The Sunday Times yesterday published an Insight investigation where Toyota dealers and technicians lashed out at the Japanese car giant’s policies.
The dealers interviewed claimed that they had been asked to ignore defects on cars they spotted during servicing – and only fix those that a customer had complained about.
In a statement, Toyota said: ‘Toyota GB completely refutes the accusation that it or its dealers act unethically or seek to deceive customers by failing to notify them of non-safety or reliability manufacturing defects whilst a vehicle is under warranty.
‘All manufacturing defects, however identified, are covered by the Toyota warranty.’
The Sunday Times investigation claimed there was a ‘secret policy’ – detailed in a confidential manual only given to dealers – instructing them to only fix defects to new cars if customers alerted them to the problem, or if they affected car’s reliability or safety.
But Toyota says this is not the case, saying a warranty manual is ‘distributed’ throughout its dealer network with terms and conditions repeated in the owner’s handbook.
‘Toyota GB does not have, and never has had, a “secret policy” that prevents dealer staff notifying customers of faults with their car,’ the statement added.
‘The warranty policy manual is distributed to all dealers and authorised repairers (over 200 in the UK, all independently owned) which details warranty administration procedures. The terms and conditions of the warranty are also described within the owner’s service and warranty handbook supplied with every new car.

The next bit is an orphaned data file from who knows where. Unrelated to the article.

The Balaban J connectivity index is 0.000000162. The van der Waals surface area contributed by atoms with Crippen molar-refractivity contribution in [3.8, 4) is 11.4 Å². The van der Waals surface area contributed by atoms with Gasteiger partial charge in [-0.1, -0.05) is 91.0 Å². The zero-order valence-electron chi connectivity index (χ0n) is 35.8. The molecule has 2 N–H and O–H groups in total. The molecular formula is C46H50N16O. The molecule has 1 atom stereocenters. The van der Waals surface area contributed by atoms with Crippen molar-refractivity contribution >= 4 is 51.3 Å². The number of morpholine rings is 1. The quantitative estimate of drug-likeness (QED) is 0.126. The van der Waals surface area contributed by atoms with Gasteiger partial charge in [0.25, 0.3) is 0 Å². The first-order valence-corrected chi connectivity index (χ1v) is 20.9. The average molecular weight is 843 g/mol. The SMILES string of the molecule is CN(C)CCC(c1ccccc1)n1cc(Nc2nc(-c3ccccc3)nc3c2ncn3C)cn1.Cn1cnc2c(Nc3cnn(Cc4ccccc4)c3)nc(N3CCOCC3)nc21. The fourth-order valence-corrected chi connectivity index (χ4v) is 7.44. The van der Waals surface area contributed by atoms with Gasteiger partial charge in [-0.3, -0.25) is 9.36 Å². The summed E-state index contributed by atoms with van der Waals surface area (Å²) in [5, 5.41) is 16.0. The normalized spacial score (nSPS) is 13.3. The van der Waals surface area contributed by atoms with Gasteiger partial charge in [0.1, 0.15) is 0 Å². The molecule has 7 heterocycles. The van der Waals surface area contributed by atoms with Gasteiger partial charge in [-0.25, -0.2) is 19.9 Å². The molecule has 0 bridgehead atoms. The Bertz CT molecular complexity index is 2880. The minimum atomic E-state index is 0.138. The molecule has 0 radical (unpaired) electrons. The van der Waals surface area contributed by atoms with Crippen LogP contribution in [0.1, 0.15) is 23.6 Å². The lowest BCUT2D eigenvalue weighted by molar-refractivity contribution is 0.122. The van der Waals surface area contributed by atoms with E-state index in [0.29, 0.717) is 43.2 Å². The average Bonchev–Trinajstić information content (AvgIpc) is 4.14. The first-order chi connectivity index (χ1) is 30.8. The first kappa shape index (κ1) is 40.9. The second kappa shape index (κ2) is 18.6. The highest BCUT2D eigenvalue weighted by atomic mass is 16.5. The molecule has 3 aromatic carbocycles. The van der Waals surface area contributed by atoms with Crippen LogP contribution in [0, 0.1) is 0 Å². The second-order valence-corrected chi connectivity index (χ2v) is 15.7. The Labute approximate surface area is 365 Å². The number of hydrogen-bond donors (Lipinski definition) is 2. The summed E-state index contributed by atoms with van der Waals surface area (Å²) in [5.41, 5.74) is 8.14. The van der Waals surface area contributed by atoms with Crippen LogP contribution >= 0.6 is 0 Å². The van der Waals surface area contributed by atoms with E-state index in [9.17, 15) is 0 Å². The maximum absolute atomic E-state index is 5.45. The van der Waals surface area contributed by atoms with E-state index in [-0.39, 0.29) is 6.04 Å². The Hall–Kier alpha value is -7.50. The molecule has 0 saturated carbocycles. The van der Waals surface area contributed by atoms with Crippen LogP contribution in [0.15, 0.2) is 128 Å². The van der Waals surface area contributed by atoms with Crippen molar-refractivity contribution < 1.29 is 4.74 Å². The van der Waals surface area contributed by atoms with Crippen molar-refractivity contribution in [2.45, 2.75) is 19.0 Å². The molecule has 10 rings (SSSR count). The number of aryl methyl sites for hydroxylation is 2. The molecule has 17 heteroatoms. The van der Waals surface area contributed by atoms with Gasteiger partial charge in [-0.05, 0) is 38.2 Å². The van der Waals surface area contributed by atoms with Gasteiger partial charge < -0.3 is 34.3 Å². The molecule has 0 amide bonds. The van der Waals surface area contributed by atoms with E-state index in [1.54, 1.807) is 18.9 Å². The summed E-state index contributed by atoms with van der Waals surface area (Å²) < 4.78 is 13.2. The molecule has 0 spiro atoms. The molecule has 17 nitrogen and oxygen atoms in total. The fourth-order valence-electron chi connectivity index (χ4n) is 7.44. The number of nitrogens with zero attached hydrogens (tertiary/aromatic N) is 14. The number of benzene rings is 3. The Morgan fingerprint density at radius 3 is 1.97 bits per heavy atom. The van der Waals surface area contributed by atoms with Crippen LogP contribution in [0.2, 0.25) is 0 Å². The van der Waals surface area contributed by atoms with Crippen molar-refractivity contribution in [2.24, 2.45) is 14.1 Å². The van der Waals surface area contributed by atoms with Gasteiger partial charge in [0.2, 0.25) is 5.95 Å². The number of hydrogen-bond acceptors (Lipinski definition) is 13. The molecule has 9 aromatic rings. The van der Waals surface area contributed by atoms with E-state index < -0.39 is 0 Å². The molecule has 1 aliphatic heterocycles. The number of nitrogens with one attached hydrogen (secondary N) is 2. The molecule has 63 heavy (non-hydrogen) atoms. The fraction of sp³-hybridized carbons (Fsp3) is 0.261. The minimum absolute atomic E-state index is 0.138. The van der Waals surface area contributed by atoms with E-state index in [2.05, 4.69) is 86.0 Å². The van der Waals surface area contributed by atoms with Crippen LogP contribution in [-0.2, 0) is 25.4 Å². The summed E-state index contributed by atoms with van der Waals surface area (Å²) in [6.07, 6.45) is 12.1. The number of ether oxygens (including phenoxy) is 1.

‘As acknowledged in the article, all items which may affect the safety or reliability of the vehicle, whether covered by warranty or not, are systematically identified and repaired by our technicians and no car is allowed to go back on the road until these items have been fixed. Customer safety is, and has always been, Toyota’s top priority.’
The Sunday Times article said the ‘secret policy’ was challenged in a meeting between dealers in Toyota’s southern zone and head office executives.
Minutes from the meeting leaked to the newspaper describe dealers’ fears that they were putting customers in danger, and that they were liable should an accident occur to a customer.
The dealers also felt that customers were being ripped-off. ‘Customers could suddenly be told of a list of previously unmentioned faults when their warranties expired. The customer would then have to pay for the work on the car,’ said The Sunday Times piece.
But Toyota has hit back saying: ‘Contrary to the accusation made by The Sunday Times, Toyota dealer technicians can and do bring to the attention of customers any type of fault (including purely cosmetic faults), regardless of the cause, which they find on a vehicle, whether or not previously raised by the customer.
‘There is a clear and simple procedure for any repairs to be carried out. Any work that comes within the terms of the five–year warranty will be covered at no cost to the customer.’
The piece is the last thing Toyota needs after it was just beginning to repair its battered reputation after last year’s recall disaster.
Are you a Toyota dealer? Or a dealer from another marque that’s seen similar things? Get in touch and tell us your side of the story confidentially.